General information

Find out about asbestos, including what it was used for and why it is considered dangerous.

What is asbestos?

Asbestos is the name given to six minerals that occur naturally in the environment as bundles of fibres that can be separated into thin, durable threads for use in commercial and industrial applications.

These fibres are resistant to heat, fire, and chemicals. Asbestos also does not conduct electricity. Asbestos can be woven. It was known as the ‘magic’ mineral. For these reasons, asbestos has been used widely in many industries, particularly in building. 

Why is asbestos dangerous?

If products containing asbestos are broken up, drilled, or disturbed, tiny asbestos fibres are released into the air. When asbestos fibres are breathed in, they may get trapped in the lungs and remain there for a long time.

Over time, these fibres can accumulate and cause scarring and inflammation, which can affect breathing and lead to serious health problems.

Asbestos Products Ltd exporting asbestos in 1937. Credit: State Library of New South Wales.
Asbestos Products Ltd exporting asbestos in 1937. Credit: State Library of New South Wales.

How was asbestos used?

Asbestos is now banned, but it was once a popular building and fire retardant material used for many years.

It can be found in:

  • Cement sheet cladding
  • Roofing
  • Drainage pipes
  • Backing material for floor tiles and vinyl sheets
  • Insulation board for thermal protection (e.g. around fire places)
  • Textured ceilings and sprayed-on wall surfaces
  • Lagging for insulation around pipes, heaters and hot water cylinders
  • Vehicle brakes and clutches
  • Textiles
  • Spouting and guttering components
  • Oven gloves
  • Ironing board pads
  • Simmer mats for stoves
  • Fire blankets

Once the health risks of asbestos were known, its use was gradually stopped, and other materials replaced it.

However, products and appliances with asbestos content may still be around, particularly in buildings built before 2000.

Approved code of practice

The Approved Code of Practice sets out WorkSafe New Zealand’s (WorkSafe) expectations about how to comply with asbestos health and safety law, including the Health and Safety at Work (Asbestos) Regulations 2016.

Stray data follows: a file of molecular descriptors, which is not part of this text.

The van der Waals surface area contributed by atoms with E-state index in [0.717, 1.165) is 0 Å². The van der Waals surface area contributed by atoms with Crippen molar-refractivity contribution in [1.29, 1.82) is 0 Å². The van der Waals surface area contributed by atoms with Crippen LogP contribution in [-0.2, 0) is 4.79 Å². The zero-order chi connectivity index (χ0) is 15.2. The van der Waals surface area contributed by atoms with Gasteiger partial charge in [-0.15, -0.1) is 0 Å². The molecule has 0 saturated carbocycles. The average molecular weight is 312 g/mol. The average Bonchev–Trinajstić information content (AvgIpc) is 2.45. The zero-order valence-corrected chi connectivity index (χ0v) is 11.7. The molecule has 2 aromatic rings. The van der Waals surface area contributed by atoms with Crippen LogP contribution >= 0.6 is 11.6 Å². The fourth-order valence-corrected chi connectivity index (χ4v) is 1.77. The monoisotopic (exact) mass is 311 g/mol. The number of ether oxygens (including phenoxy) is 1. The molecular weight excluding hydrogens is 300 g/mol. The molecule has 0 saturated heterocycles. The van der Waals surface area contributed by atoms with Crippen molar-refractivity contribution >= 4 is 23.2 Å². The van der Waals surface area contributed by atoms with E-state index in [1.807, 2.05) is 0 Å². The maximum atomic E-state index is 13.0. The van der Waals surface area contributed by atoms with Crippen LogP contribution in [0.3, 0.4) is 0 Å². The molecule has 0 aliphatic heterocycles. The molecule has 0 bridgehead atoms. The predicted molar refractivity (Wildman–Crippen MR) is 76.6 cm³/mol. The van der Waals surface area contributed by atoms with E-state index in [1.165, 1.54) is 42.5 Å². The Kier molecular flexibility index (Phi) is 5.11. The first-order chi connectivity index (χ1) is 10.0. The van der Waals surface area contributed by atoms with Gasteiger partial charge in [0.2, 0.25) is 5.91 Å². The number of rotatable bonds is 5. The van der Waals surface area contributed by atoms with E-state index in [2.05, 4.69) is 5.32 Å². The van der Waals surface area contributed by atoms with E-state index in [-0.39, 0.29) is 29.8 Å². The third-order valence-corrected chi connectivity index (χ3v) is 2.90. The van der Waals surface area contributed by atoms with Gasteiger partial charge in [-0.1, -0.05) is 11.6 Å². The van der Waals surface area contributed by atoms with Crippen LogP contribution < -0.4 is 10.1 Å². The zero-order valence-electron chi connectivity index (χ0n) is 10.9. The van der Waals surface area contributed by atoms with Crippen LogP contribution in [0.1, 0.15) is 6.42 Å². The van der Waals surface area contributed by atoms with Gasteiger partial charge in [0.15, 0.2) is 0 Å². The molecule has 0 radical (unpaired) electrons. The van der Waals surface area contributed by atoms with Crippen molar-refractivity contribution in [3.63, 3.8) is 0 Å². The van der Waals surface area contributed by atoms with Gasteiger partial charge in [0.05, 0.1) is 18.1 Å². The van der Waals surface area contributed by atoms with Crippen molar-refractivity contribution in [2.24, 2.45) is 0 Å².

The code is comprehensive and covers all aspects of managing asbestos safely in New Zealand workplaces.

Key points

It is divided into different parts. Which parts you need to read will depend on whether you are:

  • A PCBU with management or control of a workplace that might have asbestos
  • A PCBU conducting asbestos removal
  • A PCBU conducting asbestos-related work or
  • A licensed asbestos assessor.

WorkSafe recommends that people with duties under asbestos law familiarise themselves with all parts of the code. Learn more: WorkSafe.

Unusual facts about asbestos

Because of its ability not to melt and to be fireproof, it was popular on film and TV sets.It was even used as snow in the Wizard of Oz set in the poppy field scene. It was labelled as ‘White Snow Magic’ or ‘Snow Drift’ when it was being sold as a product.

Asbestos has also been used in cigarette filters as well as make-up and talcum powder. Surgeons used to use asbestos to close incisions after heart and lung operations.

Old-fashioned salon hairdryers with hoods sometimes contained asbestos to stop customers from being burned.

The UK is one of the countries in the world where the incidence of mesothelioma is the most prolific. Shipbuilders were among the most affected by mesothelioma as asbestos was used widely for lots of different materials on board ships.

What is the difference between types of asbestos?

There are three main types of asbestos used in building materials:

White asbestos

Chrysotile asbestos (known as white asbestos) is the form that has been used most widely in commercial applications. Floor tiles, ceiling panels, wall texture. 

Brown asbestos

Amosite asbestos (brown asbestos) was used in cement sheeting and thermal pipe insulation. Due to the needle like fibres this asbestos is more brittle. 

Blue asbestos

Crocidolite asbestos (blue asbestos) was used to insulate boilers and steam engines. It is the most heat resistant of all asbestos. 

Links to additional information

Document Control
Version: 1.0
Last Updated: Dec 2019
Next Review: Dec 2022
Approver: Associate Director, Health Safety & Wellbeing